These are the remains of an ancient river on Mars

Illustration for article titled These are the remains of an ancient river on Mars

This image reveals the dark sediments and worn path of what was once a river delta, connecting a river with its lake terminus. Though this river bed has been dry for eons, it's proof that rivers once ran on Mars.


Proof of rivers and lakes like this are not unheard of on Mars, but this finding by the ESA's Mars Express orbiter is still a rare and impressive find. It's located in the planet's Southern Highlands, specifically in the Eberswalde crater. The river delta is quite small by Earth standards - it's got nothing on the famous Nile, Amazon, and Mississippi deltas, but then, few rivers do - but its location is rather more important than its size. It's some of the clearest proof that liquid water did indeed flow on the surface of Mars in not insignificant quantities, albeit eons ago.

ESA astronomers offer some more detail on this ancient river:

Within the visible part of Eberswalde, the delta and its feeder channels are well preserved , as seen near the top right of the crater. The delta covers an area of 115 square kilometres. Small, meandering feeder channels are visible towards the top of the crater, which would have filled it to form a lake.

After the deposition of the delta sediments in the crater's ancient lake, fresher sediments accumulated to cover up a major part of both the channels and the delta. These secondary sediments, presumably deposited by the wind, were later eroded in the delta area, exposing an inverted relief of the delta structure.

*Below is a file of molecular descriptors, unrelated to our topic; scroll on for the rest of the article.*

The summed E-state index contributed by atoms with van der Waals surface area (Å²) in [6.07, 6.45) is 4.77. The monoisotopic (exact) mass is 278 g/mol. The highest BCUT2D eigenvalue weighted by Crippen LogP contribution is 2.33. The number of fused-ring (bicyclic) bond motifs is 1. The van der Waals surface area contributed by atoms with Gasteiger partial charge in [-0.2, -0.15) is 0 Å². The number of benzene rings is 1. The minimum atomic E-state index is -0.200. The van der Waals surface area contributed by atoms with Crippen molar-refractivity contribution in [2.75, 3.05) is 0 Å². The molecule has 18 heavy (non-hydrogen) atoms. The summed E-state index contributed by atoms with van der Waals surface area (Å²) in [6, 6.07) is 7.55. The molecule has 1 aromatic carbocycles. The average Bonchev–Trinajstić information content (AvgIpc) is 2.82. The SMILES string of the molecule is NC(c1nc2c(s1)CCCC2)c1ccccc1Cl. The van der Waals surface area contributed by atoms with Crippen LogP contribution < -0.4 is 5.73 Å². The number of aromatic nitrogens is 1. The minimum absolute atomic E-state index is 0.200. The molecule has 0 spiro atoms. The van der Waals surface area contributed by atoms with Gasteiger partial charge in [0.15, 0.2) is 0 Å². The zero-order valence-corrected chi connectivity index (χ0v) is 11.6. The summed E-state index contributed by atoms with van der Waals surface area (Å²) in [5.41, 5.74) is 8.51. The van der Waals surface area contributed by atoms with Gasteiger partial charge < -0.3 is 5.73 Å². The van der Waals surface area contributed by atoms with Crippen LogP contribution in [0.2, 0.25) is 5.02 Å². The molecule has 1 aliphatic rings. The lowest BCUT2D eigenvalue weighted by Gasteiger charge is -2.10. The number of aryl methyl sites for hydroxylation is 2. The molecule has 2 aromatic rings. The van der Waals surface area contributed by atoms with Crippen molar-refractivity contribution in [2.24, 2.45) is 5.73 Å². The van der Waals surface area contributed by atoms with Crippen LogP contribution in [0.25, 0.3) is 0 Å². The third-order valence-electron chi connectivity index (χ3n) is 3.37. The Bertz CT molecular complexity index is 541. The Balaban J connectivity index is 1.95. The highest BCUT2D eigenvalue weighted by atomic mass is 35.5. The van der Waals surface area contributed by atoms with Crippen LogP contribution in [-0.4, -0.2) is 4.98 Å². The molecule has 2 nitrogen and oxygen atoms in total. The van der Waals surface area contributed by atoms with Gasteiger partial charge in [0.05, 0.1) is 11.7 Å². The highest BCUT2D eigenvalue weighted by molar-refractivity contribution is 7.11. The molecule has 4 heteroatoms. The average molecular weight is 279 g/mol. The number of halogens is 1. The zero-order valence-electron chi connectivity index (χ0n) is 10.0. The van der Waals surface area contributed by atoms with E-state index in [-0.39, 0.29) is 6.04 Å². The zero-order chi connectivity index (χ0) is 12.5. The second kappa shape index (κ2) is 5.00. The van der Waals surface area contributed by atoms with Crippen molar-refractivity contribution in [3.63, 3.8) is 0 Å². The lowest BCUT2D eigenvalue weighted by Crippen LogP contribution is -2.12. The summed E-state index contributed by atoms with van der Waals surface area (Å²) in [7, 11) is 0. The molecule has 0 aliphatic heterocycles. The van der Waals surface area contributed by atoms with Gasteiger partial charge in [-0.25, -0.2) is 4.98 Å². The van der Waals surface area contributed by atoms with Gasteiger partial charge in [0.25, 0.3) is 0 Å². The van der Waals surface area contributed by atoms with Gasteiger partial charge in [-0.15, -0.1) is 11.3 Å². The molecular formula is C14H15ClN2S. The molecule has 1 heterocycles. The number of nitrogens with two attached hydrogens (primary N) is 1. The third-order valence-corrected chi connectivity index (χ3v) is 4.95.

The Eberswalde crater - along with the Holden crater, which it partially overlaps - is one of the most anticipated areas of Martian exploration, and indeed it was on the shortlist of landing sites for NASA's upcoming Mars Science Laboratory mission. Beyond its obvious importance as a probable site of past liquid water, it also appears to have some of the most diverse mineral deposits in all of Mars. However, it was ultimately decided to send the rover to Gale crater, which has even more intriguing features along the same lines. So this ancient river will have to remain as is, at least for a little while longer.

Via ESA.


Let me get this straight; When we are talking "eons ago", is it possible, supposing for the sake of argument, that life did once exist on Mars - perhaps it is SO MUCH OLDER than Earth (can anyone put a timescale on this please?) that any evidence would seriously be difficult to find?

Or put it another way: We find it tricky to uncover dinosaur remains on our own planet, so if Mars is massively older than the Earth, is it possible that there could have been complex life on Mars eons ago but it's just going to take a huge, huge effort to find any remnants of it?

Imagine: If life had died out completely on Earth back when the dinosaurs died out, what evidence would remain of any of it now? Other than the sparse, dispersed fossils we have to dig around for today?